Saturday, September 23, 2023


  ❯ History    ❯   Advent of Islam

It is believed that people from Kerala were the settlers in the Laccadive and Amini groups of Islands. A legend said that Cheraman Perumal who was the ruler of Kerala in the 9th century for about 36 years was attracted towards Islam in his old age. He divided the country among his kinsmen and one night secretly sailed for Mecca in  a ship belonging to one Arab merchant. when his departure came to be known, one of his followers, the Raja of Kolathiri  (chirakkal) sent some brave soldiers to bring him back. The party started from Cannanore capital of the Raja of Chirakal but faced a fierce storm in the sea and could not catch the Arab ship in which the Perumal had left. The ship sent by the Raja of Chirakkal struck at an uninhabited island which is now known as Bangaram. At the end of the storm the party returned home. Way back they sighted some other small islands. After returning to Cannanore, they reported about the existence of these islands to the Raja who announced that all who settled in these islands would have the right of ownership of the lands cultivated by them. Many brave and hardy people were attracted by the terms offered by the Raja and settled in the islands. It is believed that Amini was the first island to be colonised. Later, people from Amini went to Chetlat and colonised it.

Another legend said that these islands are known to have been inhabited since unknown past. There existed in Amini a council of four principal families. This council had some authority over chetlat and other islands also but in many matters all islands enjoyed certain amount of autonomy. 

Historically the first reference is from the periplus of the Erythrarean Sea (A.D.90). Describing the trade of the Malabar coast, the author mentions "tortoise shell from the islands off Limurike", the latter being the name given to Malabar or part of it in ancient times. The other classical reference is found in Ptolemy's Geography (Circa A.D.150). He refers to a multitude of islands in the Indian Ocean lying around Taprobane (Sri Lanka) and numbering about 1378. He gives a long list of islands, out of which a few belonging to Lakshadweep.

The travelers like Al Biruni in A.D.1030, Abu Zayad in A.D.950 and Marco Polo in A.D.1254-1324 mentioned about the islands in the coast of Kerala. Marco Polo gives a fantastic account of their marriage custom, fish trade and collection of ambergris.

The earliest reference about these islands is in the Vaylur inscription which indirectly mentions the conquest of the islands by Rajasimha (Narasimha Varman  II-AD. 680-720). The other inscription referring to these islands is the inscription  in Rajarajeswara Temple Tanjore which mentions about the "many ancient islands" conquered by Rajarajendra Chola (A.D.1018-1019). From Arab accounts, it is gathered that people from the west coast went to these islands to collect cowries and tortoise shells which were items of commerce. They also probably planted coconuts which they sold to the Arab sailors. The  'mooshakavamsa' which is a Sanskrit work composed towards the end of the 11th century A.D. by Atula who is the court poet of the Mooshaka King Sreekantha of Kolathunad mentions while narrating the history of that kingdom, the annexation of several islands of the Arabian Sea by Valabha , the immediate predecessor of Sreekantha . These islands may be identified with the modern Lakshadweep.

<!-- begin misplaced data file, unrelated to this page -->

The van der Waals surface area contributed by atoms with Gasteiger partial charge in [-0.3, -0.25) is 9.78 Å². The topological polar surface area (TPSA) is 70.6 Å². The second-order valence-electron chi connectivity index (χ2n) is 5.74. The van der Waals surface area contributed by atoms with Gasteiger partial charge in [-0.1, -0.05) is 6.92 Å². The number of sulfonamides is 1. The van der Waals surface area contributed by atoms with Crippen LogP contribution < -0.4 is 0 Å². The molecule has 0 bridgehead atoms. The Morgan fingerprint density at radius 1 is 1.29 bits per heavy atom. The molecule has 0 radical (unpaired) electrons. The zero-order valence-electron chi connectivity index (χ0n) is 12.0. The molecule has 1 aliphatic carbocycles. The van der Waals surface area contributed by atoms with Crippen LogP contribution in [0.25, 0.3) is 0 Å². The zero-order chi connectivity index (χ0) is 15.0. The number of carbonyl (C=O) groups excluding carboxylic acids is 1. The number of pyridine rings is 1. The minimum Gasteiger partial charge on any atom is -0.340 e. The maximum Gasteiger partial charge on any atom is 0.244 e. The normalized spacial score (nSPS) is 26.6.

During the16th century the island have to suffered greatly at the hands of the Portuguese. A major part of the inhabitants were put to death and many were taken prisoners. The Portuguese built a fort at Amini. Because of their cruelty and harshness the islanders were driven to seek assistance of Raja of Chirakkal. As a result of his intervention in this matter the Raja could eventually establish his authority over all the islands. He held them for many years and later transferred them in Jaghir, with the title of Raja upon the Ali Raja, the head of the Moplah community in Cannanore.

The Raja of Cannanore first managed the islands through the chiefs of the islanders themselves called 'Muthalals'. Later on the Rajas used to send their own agents known as 'Kariakars'. Chetlat was administered by the 'Kariakar' stationed at Amini. In A.D.1764-65, the Cannanore Raja levied an export duty on coir and later imposed duty on rice imported from mainland for home consumption. In 1783 as a result of the compulsory introduction of monopoly an export of coir, the people of Aminidivi group of islands including Chetlat rose in revolt and extended allegiance to Tipu Sultan wh attached the Aminidivi Islands in 1779 since then, the islands were under the British, till India's Independence in 1947. The Union Territory was formed in 1956 and it was named Lakshadweep in 1973.